Students from various backgrounds met in the Durrell Center
Saturday to discuss issues of diversity in CSU’s fifth annual
Students of Color Retreat.
“We challenge you today to take risks,” said Christine Whang,
addressing the people gathered for the retreat. Whang is a graduate
student in student affairs in higher education and coordinator of
Fort Collins Mayor Ray Martinez shared some stories of working
for the police department and running for office.
“You’re going to talk today a little about yourselves,” Martinez
said. “People are assessing you when you come up here, who you are,
what you represent.”
After the mayor addressed the students at 9 a.m., they started
the long day ahead of them. The day included an hour-long
presentation on affirmative action, discussion sessions and
presentations on stereotypes and making racially based
When the retreat ended at 4:30 p.m. Saturday, some students said
they were too tired to answer questions.
“We’ve heard about all these issues, but it’s not always in our
head,” said Jimena Pena, a senior international studies student.
“It reinforced what we already know (about other cultures).”
Rachael Bonnington, a senior chemical engineering major, has
attended the retreat for two years.
“I went to the retreats to learn about other students’
experiences at CSU,” Bonnington said. “It has doubled in size. That
tells you a lot about how great the retreat is.”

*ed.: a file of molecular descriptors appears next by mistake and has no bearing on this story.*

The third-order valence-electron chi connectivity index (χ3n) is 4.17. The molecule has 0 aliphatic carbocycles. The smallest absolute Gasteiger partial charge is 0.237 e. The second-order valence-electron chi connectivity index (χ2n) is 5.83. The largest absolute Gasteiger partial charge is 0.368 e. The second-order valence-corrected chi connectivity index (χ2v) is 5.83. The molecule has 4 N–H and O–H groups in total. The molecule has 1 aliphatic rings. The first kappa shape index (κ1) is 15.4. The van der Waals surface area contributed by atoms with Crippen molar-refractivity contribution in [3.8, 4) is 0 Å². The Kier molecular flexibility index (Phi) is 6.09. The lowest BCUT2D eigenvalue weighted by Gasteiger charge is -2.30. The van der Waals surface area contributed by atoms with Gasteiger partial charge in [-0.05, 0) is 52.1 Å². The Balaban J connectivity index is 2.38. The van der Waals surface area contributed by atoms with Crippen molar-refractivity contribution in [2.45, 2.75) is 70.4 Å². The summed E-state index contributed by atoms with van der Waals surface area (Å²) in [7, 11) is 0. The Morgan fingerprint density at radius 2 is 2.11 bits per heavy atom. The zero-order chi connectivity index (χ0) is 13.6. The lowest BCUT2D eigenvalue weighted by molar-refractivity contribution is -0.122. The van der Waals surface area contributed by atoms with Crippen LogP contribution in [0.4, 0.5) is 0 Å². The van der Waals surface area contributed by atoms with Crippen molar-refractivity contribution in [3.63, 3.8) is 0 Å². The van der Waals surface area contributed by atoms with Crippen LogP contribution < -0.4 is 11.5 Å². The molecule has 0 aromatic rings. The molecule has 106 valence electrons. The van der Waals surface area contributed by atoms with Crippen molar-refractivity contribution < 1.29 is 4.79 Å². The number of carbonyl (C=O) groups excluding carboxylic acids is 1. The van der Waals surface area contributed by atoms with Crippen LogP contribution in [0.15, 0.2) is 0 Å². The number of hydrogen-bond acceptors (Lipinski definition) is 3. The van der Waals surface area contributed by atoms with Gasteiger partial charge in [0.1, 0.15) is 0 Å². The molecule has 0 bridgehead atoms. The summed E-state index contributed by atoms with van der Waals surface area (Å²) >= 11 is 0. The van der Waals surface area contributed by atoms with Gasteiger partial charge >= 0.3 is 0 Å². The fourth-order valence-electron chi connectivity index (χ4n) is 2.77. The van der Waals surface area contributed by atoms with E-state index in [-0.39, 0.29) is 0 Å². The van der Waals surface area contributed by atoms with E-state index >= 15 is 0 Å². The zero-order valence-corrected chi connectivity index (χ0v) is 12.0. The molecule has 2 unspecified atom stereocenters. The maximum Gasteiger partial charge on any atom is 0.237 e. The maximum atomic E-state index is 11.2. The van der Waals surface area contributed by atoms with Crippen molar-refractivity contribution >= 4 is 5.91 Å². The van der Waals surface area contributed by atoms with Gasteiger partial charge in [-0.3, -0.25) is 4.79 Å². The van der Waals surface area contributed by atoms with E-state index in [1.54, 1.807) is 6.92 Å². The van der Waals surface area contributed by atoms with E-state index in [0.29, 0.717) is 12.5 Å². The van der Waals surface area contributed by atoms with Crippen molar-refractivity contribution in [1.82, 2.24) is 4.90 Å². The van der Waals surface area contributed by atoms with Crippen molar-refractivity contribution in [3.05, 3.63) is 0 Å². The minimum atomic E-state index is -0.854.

In fact, the retreat has become so popular that students were
actually turned away.
“It was either the second or third year where there were only
about 16 people here,” said Annalyn Cruz, the retreat’s lead
coordinator and graduate assistant for leadership and diversity in
Campus Activities. “This year we got over 120 applications, and I
seriously had to turn down about 40 people on the last day.”
Almost four months of planning went into the retreat.
“Basically I came here at the end of July and this is all I’ve
been concentrating on,” Cruz said. “(Planning) started even before
Thoughts are already simmering for the 2004 retreat.
“Next year we’re hoping to have it in the Lory Student Center,
and just have it bigger,” said Cruz. “We’re thinking about making
it a two-day instead of one-day.”
Cruz and others are optimistic of coming years.
“It’s becoming a big campus-wide collaborative event,” she said.
“More people are getting involved and more people are learning